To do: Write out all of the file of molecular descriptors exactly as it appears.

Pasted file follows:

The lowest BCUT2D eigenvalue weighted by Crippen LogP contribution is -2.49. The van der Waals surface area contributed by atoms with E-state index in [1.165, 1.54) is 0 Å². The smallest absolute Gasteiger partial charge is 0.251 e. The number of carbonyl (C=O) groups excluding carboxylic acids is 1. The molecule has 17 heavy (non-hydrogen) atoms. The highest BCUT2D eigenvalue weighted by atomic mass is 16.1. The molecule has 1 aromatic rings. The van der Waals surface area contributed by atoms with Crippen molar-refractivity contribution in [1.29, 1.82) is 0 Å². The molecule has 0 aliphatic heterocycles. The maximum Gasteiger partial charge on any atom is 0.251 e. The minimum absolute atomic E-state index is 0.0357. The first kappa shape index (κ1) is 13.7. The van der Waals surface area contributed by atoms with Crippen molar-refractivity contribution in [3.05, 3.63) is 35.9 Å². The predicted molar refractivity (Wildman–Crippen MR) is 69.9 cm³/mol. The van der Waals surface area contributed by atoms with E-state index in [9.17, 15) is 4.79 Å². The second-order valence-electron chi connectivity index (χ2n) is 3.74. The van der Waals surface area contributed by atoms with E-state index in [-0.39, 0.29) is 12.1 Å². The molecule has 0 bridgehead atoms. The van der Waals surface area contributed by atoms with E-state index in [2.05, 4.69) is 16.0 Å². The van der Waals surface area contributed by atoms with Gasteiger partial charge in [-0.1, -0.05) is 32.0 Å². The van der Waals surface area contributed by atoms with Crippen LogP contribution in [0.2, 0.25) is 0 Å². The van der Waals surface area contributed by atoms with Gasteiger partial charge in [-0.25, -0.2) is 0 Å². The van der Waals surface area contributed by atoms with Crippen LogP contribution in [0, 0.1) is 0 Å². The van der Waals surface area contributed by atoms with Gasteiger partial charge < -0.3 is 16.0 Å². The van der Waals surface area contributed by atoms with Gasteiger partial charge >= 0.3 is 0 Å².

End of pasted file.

The lowest BCUT2D eigenvalue weighted by Crippen LogP contribution is -2.49. The van der Waals surface area contributed by atoms with E-state index in [1.165, 1.54) is 0 Å². The smallest absolute Gasteiger partial charge is 0.251 e. The number of carbonyl (C=O) groups excluding carboxylic acids is 1. The molecule has 17 heavy (non-hydrogen) atoms. The highest BCUT2D eigenvalue weighted by atomic mass is 16.1. The molecule has 1 aromatic rings. The van der Waals surface area contributed by atoms with Crippen molar-refractivity contribution in [1.29, 1.82) is 0 Å². The molecule has 0 aliphatic heterocycles. The maximum Gasteiger partial charge on any atom is 0.251 e. The minimum absolute atomic E-state index is 0.0357. The first kappa shape index (κ1) is 13.7. The van der Waals surface area contributed by atoms with Crippen molar-refractivity contribution in [3.05, 3.63) is 35.9 Å². The predicted molar refractivity (Wildman–Crippen MR) is 69.9 cm³/mol. The van der Waals surface area contributed by atoms with E-state index in [9.17, 15) is 4.79 Å². The second-order valence-electron chi connectivity index (χ2n) is 3.74. The van der Waals surface area contributed by atoms with E-state index in [-0.39, 0.29) is 12.1 Å². The molecule has 0 bridgehead atoms. The van der Waals surface area contributed by atoms with E-state index in [2.05, 4.69) is 16.0 Å². The van der Waals surface area contributed by atoms with Gasteiger partial charge in [-0.1, -0.05) is 32.0 Å². The van der Waals surface area contributed by atoms with Crippen LogP contribution in [0.2, 0.25) is 0 Å². The van der Waals surface area contributed by atoms with Gasteiger partial charge in [-0.25, -0.2) is 0 Å². The van der Waals surface area contributed by atoms with Crippen LogP contribution in [0, 0.1) is 0 Å². The van der Waals surface area contributed by atoms with Gasteiger partial charge < -0.3 is 16.0 Å². The van der Waals surface area contributed by atoms with Gasteiger partial charge >= 0.3 is 0 Å².